This Asian inspired chicken stir-fry dish has the taste of syrupy honey and spicy ginger paired with savory-sweet oyster sauce and aromatic Chinese five-spice.The addition of snow peas brightens the color of the dish and adds a little snap and makes this a one-skillet meal. Just note that in preparation, the chicken marinates for 15 minutes before cooking, making it is a good time to prep the snow peas. For a complete meal, serve this dish with steamed rice.
5 inch piece fresh ginger, peeled and thinly sliced
2 tablespoons grapeseed or other neutral oil
4 ounces snow peas, trimmed
2 ounces baby corn
2 ounces julienned carrots
In a medium bowl, whisk together the oyster sauce, sherry, soy sauce, honey, five-spice and ½ teaspoon pepper. Stir in the chicken and ginger. Let stand at room temperature for 15 minutes.
In a 12-inch skillet over medium-high, heat the oil until barely smoking. Using a slotted spoon, add the chicken and ginger to the skillet in an even layer; reserve the marinade. Cook without stirring until lightly browned and the drippings at the edges of the pan are deeply caramelized, about 3 minutes.
Add the snow peas, corn, carrots and reserved marinade, then cook, stirring and scraping up any browned bits, until the peas are crisp-tender and the chicken is opaque throughout, another 3 minutes. Taste and season with salt and pepper.
Serve drizzled with additional honey, if desired.
COOK’S NOTES: Do not add the chicken to the skillet until the oil begins to smoke. A very hot pan achieves quick browning and liquid reduction without overcooking the lean chicken breast.
All photographs and content, excepted where noted, are copyright protected. Please do not use these photos without prior written permission. If you wish to republish this photograph and all other contents, then we kindly ask that you link back to this site. We are eternally grateful and we appreciate your support of this blog.
Did you know that March has been designated as the National “Noodle Month”?
And if you are feeling like you are running out options for take out during the COVID-19 pandemic, and you are craving something salty, something savory, but you don’t know quiet these flavors are combined into your favorite take out dish, then this easy peasy recipe is just for you. It’s Chicken Lo Mein and it is packed with oodles of noodles and veggies to keep you happy and healthy at the same time.The noodles in this dish are big on flavor without the greasey guilt that you find in most take out foods. This recipe is pretty much straight forward. It is composed of just noodles, chicken and spinach cooked in a garlicky hoisin/soy sauce and dude, it is seriously fresh!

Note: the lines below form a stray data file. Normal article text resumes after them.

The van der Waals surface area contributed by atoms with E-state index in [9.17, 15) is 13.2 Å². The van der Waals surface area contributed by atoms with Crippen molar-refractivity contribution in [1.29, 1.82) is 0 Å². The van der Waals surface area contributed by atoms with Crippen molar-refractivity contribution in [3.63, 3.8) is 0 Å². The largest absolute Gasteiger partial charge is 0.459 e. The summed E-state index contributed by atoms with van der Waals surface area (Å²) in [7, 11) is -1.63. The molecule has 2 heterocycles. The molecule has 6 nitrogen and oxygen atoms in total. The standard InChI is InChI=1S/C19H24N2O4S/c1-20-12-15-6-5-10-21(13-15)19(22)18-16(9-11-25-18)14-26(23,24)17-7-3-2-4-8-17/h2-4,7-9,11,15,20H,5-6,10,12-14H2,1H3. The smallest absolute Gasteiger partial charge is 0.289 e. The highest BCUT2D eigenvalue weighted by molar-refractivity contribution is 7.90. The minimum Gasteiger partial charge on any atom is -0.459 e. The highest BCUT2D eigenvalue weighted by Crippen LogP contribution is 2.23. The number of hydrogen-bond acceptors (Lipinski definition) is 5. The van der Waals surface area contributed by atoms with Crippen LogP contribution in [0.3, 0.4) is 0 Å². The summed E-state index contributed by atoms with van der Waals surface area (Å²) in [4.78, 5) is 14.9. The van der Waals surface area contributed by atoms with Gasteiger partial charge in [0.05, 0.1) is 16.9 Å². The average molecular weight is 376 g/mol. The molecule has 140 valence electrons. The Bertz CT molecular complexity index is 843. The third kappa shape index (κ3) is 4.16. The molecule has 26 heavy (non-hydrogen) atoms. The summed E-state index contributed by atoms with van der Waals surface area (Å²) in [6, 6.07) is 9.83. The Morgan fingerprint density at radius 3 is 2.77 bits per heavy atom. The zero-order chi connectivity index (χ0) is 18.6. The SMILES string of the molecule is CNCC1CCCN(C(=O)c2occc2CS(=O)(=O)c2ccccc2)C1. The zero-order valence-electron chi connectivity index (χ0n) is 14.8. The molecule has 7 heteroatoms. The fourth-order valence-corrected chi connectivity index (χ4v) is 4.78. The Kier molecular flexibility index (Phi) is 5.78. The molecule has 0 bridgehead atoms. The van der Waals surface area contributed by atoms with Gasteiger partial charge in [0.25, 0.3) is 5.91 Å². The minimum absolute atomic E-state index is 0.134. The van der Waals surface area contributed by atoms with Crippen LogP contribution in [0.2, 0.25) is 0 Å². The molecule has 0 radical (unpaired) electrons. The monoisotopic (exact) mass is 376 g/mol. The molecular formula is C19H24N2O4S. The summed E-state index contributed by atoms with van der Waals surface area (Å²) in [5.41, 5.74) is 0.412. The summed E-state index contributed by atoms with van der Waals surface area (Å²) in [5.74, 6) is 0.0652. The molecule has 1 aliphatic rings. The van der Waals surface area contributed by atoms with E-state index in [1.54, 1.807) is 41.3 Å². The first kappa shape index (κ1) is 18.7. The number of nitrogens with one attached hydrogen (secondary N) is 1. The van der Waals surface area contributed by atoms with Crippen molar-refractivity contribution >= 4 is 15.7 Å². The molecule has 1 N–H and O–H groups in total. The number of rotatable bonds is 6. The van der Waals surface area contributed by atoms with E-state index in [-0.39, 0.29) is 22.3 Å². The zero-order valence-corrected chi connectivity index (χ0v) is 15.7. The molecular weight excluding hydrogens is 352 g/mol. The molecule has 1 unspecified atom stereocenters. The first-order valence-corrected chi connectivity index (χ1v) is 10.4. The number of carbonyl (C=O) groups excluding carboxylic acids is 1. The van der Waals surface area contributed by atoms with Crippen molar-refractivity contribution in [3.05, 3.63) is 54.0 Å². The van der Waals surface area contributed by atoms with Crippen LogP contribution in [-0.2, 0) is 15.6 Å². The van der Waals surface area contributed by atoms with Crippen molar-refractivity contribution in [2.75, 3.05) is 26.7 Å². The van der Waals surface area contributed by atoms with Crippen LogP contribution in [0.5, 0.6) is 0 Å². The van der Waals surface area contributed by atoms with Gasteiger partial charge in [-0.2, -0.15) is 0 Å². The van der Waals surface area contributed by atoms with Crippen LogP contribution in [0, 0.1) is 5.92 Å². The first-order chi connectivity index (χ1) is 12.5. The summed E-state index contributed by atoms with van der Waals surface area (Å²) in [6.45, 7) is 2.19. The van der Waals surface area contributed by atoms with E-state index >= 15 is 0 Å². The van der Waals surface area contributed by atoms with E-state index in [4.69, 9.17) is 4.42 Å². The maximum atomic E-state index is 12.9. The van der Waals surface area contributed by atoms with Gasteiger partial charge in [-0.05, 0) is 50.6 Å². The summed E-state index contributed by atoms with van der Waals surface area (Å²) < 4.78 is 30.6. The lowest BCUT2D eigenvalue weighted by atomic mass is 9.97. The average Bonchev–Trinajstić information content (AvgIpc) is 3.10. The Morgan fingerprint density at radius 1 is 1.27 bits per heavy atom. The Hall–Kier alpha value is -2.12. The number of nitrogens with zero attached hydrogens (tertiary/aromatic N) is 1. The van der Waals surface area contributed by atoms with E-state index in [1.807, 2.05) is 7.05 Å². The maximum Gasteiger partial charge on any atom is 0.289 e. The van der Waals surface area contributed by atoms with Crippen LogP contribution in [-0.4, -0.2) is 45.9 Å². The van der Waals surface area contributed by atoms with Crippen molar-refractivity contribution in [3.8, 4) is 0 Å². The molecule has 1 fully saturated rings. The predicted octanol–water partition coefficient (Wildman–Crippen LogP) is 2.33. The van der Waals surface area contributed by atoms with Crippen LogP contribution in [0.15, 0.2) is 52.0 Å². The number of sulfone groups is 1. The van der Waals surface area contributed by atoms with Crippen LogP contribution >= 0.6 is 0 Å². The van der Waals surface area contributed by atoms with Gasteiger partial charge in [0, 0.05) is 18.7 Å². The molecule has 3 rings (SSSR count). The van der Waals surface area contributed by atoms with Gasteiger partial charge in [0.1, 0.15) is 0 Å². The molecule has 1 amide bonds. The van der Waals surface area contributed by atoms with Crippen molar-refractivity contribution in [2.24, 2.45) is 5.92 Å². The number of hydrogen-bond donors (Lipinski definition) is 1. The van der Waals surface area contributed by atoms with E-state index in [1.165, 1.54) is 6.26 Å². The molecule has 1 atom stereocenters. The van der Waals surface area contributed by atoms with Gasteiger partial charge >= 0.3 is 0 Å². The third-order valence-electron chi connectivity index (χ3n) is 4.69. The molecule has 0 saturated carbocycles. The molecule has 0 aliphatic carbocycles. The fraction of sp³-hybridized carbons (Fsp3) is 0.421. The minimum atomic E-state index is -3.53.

For the most part, lo mein noodles in the ethnic foods section of most major supermarkets. However, in this quarantine kitchen pantry, I substituted the lo mein noodles with the fettuccine I had on hand. You can also use spaghetti or soba noodles. I did not have any hoisin sauce, but there was a bottle of honey barbecue sauce in the fridge, which is somewhat similar to hoisin. I am happy to report that both of these substitution worked well in this dish and it turned out just as delicious.
So, are up to honing you home cooking skills with this dish? Are you game? Ready! Set! And away we go!
For the Sauce:
3 tablespoons low sodium soy sauce
3 tablespoons hoisin sauce
1 teaspoon sesame oil
For the Lo Mein:
8 ounces uncooked lo mein noodles
2 teaspoons olive oil
1 teaspoon sesame oil
1 1/2 tablespoons minced garlic
2 medium boneless, skinless chicken breasts, cut into thin strips
1 cup shredded carrots
1 cup snow peas
3 cups fresh spinach
1/4 bunch of cilantro sprigs, optional
To make the sauce: In a small bowl, whisk together the soy sauce, hoisin sauce and sesame oil. Set the sauce aside.
For the lo mein: Bring a large pot of salted water to a boil. Add the lo mein noodles and cook until al dente. Drain and set aside.
In a large nonstick sauté pan set over medium heat, add the olive oil and sesame oil. Once hot, add the garlic and chicken and cook, stirring constantly, until the chicken is cooked through, no longer pink. Transfer the chicken to a plate and set it aside.
Add the carrots and snow peas to the pan and cook, stirring constantly, until the vegetables are tender, about 3 minutes. Add the spinach, cooked noodles, chicken and prepared sauce to the pan and cook, stirring, until combined and the spinach is wilted, about 2 minutes.